She actually doesn't mention homeschooling in her book The Geeks Shall Inherit the Earth: Popularity, Quirk Theory, and Why Outsiders Thrive After High School, but the message is clear that the very things that put kids in the "cafeteria fringe" are the things that make for interesting, successful adults likely to leave their mark on the world.
Things like creativity, passion for achievement, imagination, divergent thinking, resilience, flexibility, and yes, courage -- for it takes courage to be different. Many of these qualities are shared by homeschoolers, and if you are feeling slightly guilty because your child is marked out as different because he doesn't go to school, the book might help to reassure you that this very differentness can add up to a success trait.
This is the second book I've read by Alexandra Robbins (the first was The Overachievers: The Secret Lives of Driven Kids).
The format was similar:
- Robbins selects a small group of students who are representative of her topic in different ways and follows their lives more or less through a school year.
- She springboards from these particular details to make broader, researched points about her topic in general.
So Whitney, the "popular" girl who hates how mean she has to be to stay in the "in" crowd, attempts to try to be more herself and kinder to the other kids in school, even the "losers". Blue, a self-described gamer/otaku, is challenged to try to make friends with some of the intellectual kids in his AP classes rather than just hang out with the less mature gamers in his old crowd; Joy, a recent immigrant from Jamaica, sets herself a goal of not trying to hide her birth culture, and of nurturing her desire to be helpful to others around her.
Even though it is specifically about the high school experience, this book reminds me a bit of Grace Llewellyn's books like Real Lives: Eleven Teenagers Who Don't Go to School. Robbins, like Llewellyn, treats the high schoolers' lives, aspirations and challenges seriously. They are seen as real people, young adults trying their best to succeed in the environment they are in. Their individuality is seen as a plus rather than something to be stifled.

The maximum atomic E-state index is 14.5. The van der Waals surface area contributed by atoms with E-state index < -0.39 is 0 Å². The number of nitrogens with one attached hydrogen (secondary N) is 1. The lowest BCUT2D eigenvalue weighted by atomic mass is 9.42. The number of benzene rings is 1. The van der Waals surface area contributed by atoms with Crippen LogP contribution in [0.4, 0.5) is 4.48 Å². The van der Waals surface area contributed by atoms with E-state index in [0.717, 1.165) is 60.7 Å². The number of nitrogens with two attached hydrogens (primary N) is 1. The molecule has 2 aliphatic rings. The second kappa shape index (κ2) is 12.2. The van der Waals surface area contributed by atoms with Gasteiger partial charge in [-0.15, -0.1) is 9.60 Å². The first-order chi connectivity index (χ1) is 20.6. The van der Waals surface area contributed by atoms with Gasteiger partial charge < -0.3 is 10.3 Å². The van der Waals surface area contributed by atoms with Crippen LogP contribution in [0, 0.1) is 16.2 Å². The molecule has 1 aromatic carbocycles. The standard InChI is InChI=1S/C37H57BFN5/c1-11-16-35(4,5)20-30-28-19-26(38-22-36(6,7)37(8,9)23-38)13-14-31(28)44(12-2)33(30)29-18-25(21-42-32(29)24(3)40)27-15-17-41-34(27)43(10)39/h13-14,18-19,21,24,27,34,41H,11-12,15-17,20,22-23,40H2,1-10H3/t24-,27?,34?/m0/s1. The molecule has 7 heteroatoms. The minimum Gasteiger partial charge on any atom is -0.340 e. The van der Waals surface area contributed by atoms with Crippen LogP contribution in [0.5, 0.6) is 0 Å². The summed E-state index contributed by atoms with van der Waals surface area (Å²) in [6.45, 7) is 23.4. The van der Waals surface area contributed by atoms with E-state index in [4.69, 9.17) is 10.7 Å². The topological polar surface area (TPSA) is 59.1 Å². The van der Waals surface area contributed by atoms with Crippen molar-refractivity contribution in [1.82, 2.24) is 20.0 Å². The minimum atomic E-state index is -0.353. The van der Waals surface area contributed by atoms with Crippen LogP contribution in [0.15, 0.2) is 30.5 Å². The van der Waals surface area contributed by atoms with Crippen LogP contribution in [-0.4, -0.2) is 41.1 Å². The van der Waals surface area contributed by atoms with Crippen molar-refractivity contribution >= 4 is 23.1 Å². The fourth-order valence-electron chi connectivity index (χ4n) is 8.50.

Robbins showcases a few examples of famous people who were considered geeks and uncool by their peer group and teachers in high school, including Steven Spielberg, Albert Einstein, Bruce Springsteen, and some fashion designer whose name I can't remember right now.
The book also adds up to a critique of institutional schooling as it exists in our society, particularly the pressures to conform which come both from the peer group and from the standardized test-driven curriculum. There is even mention of how the school administration can become a grownup echo of the high school scene, with cliques, in-groups, shunning, and drama, which makes the adult figures in the school environment either detached from persecution and bullying, or sometimes even complicit in it. The same can be true for parents; she describes parents who are so desperate for their kids to be accepted that they come off as annoyed with their kids for refusing to drink at parties, and other parents who send their kids the message that they are unhappy because their kids don't meet the increasingly narrow definition of "normal".
- Quirk Cachet: Why Geeks Will Inherit the Earth
- Building Better Geeks
Quirk Theory -- Why Outsiders Thrive After High School.
- Popularity Sucks: Kids Should Embrace Their Inner Loser
- Outsiders Rule